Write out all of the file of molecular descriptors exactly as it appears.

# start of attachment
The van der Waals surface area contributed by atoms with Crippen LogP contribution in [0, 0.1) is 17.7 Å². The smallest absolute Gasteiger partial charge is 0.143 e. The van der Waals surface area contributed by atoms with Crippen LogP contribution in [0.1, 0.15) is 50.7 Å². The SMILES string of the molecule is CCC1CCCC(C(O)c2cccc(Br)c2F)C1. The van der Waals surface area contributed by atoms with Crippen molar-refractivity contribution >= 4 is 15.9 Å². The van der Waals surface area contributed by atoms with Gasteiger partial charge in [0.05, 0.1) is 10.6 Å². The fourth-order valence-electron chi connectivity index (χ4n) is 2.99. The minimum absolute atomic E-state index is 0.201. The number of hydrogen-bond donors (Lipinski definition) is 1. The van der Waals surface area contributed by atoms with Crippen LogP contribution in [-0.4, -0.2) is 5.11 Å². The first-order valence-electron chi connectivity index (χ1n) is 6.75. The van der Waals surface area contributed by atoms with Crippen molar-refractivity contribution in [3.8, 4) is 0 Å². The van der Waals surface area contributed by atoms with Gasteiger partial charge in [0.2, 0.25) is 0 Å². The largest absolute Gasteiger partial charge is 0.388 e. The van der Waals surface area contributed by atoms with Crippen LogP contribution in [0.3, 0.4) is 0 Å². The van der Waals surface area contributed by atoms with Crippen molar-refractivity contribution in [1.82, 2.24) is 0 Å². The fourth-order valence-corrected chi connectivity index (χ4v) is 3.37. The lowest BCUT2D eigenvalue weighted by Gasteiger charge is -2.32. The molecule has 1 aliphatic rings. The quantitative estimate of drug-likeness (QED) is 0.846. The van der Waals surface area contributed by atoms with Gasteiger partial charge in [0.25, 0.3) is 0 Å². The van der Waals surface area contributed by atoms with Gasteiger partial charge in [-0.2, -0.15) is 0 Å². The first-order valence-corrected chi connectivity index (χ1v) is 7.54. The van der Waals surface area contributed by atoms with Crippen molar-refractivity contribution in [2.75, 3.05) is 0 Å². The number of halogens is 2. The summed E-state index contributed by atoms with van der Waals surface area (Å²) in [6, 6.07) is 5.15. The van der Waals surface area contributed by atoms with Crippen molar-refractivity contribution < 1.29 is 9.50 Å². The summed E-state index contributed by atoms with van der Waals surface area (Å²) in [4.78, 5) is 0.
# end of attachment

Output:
The van der Waals surface area contributed by atoms with Crippen LogP contribution in [0, 0.1) is 17.7 Å². The smallest absolute Gasteiger partial charge is 0.143 e. The van der Waals surface area contributed by atoms with Crippen LogP contribution in [0.1, 0.15) is 50.7 Å². The SMILES string of the molecule is CCC1CCCC(C(O)c2cccc(Br)c2F)C1. The van der Waals surface area contributed by atoms with Crippen molar-refractivity contribution >= 4 is 15.9 Å². The van der Waals surface area contributed by atoms with Gasteiger partial charge in [0.05, 0.1) is 10.6 Å². The fourth-order valence-electron chi connectivity index (χ4n) is 2.99. The minimum absolute atomic E-state index is 0.201. The number of hydrogen-bond donors (Lipinski definition) is 1. The van der Waals surface area contributed by atoms with Crippen LogP contribution in [-0.4, -0.2) is 5.11 Å². The first-order valence-electron chi connectivity index (χ1n) is 6.75. The van der Waals surface area contributed by atoms with Crippen molar-refractivity contribution in [3.8, 4) is 0 Å². The van der Waals surface area contributed by atoms with Gasteiger partial charge in [0.2, 0.25) is 0 Å². The largest absolute Gasteiger partial charge is 0.388 e. The van der Waals surface area contributed by atoms with Crippen LogP contribution in [0.3, 0.4) is 0 Å². The van der Waals surface area contributed by atoms with Crippen molar-refractivity contribution in [1.82, 2.24) is 0 Å². The fourth-order valence-corrected chi connectivity index (χ4v) is 3.37. The lowest BCUT2D eigenvalue weighted by Gasteiger charge is -2.32. The molecule has 1 aliphatic rings. The quantitative estimate of drug-likeness (QED) is 0.846. The van der Waals surface area contributed by atoms with Gasteiger partial charge in [0.25, 0.3) is 0 Å². The van der Waals surface area contributed by atoms with Gasteiger partial charge in [-0.2, -0.15) is 0 Å². The first-order valence-corrected chi connectivity index (χ1v) is 7.54. The van der Waals surface area contributed by atoms with Crippen molar-refractivity contribution in [2.75, 3.05) is 0 Å². The number of halogens is 2. The summed E-state index contributed by atoms with van der Waals surface area (Å²) in [6, 6.07) is 5.15. The van der Waals surface area contributed by atoms with Crippen molar-refractivity contribution < 1.29 is 9.50 Å². The summed E-state index contributed by atoms with van der Waals surface area (Å²) in [4.78, 5) is 0.